—Antanas Sileika, author of The Barefoot Bingo Caller and Provisionally Yours
“This is a compelling and compressed journey through years of psychotherapy for each of these five people, with crystalline moments of connection and meaning. Along the way, some essential elements of both psychological theory and practice are made clear—as are fragments of Gildiner’s life and persona. She is no blank slate. She’s astute, active, pragmatic, and hopeful. She is unafraid to be directive or unconventional and not shy about expressing happiness when her patients’ lives improve—because she cares not simply about how they think and feel but also about how they function and live. She is also—as is known by anyone who has read her earlier books—very funny. Humour in psychotherapy can be dangerous; in her hands, it is a respectful example of shared humanity. Her wit and wisdom are gifts shared with these five people—and now with all of us readers.”
—David S. Goldbloom, Senior Medical Advisor, Centre for Addiction and Mental Health; Professor of Psychiatry, University of Toronto, Co-author, How Can I Help? A Week in My Life as a Psychiatrist
“If you ever doubted that unconditional love from a parent to a child was the most important component in the development of a happy, fully-functional adult, Good Morning, Monster puts that notion to rest for good. Catherine Gildiner reflects on five of the most interesting subjects she treated as a clinical psychologist and describes in detail the journeys they took to recovery. Whether it was sexual abuse or traumatic neglect, the results were the same for Laura, Peter, Danny, Alana, and Madeline. Whether it was an Indigenous man who was a victim of the residential school system, or a rich and successful business woman from a privileged background, psychological trauma played no favourites. Dr. Gildiner describes in detail her successes and mistakes in terms that anyone can understand. Written for the general public, this book shows that there is hope for even the most damaged among us.”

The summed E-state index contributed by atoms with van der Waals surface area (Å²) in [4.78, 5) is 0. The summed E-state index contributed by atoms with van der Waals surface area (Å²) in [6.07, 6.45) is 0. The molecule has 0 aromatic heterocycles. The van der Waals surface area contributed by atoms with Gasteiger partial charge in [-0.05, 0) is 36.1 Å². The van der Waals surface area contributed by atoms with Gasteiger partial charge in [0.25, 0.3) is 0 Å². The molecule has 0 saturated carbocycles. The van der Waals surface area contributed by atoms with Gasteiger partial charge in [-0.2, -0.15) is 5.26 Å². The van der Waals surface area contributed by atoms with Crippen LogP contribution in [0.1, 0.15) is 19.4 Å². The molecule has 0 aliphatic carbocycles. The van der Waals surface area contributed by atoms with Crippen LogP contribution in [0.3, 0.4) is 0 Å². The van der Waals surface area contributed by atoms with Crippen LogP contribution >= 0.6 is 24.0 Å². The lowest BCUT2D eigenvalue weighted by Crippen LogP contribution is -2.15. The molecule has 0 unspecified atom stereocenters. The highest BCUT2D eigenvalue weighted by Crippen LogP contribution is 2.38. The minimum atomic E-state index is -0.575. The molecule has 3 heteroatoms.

—Don Lynch, Six Nations Public Library
“Ms. Gildiner provides an extraordinary look at the process of psychotherapy in ways that offer the reader insights into her patients and candidly into her own process. We come to understandings about developmental challenges, trauma, and the moments that bring about change with these resilient characters. This is captivating re-telling from a master storyteller.”
—Eric King, clinical social worker and former clinical director at both J.D. Griffin Adolescent Centre and Pine River Institute
“Good Morning, Monster highlights our changing cultural values and shifting approach toward psychotherapy, and in doing so is more relevant than ever . . . In each of these cases success depends on certain Freudian principles: long-term psychotherapy, dream analysis, discussion about the unique relationship between therapist and client. These and other aspects of psychotherapy are increasingly being overlooked and undervalued in our cultural search for easy answers and quick fixes, yet as Gildiner’s work shows, they are indispensable for achieving lasting change.”
—The Winnipeg Free Press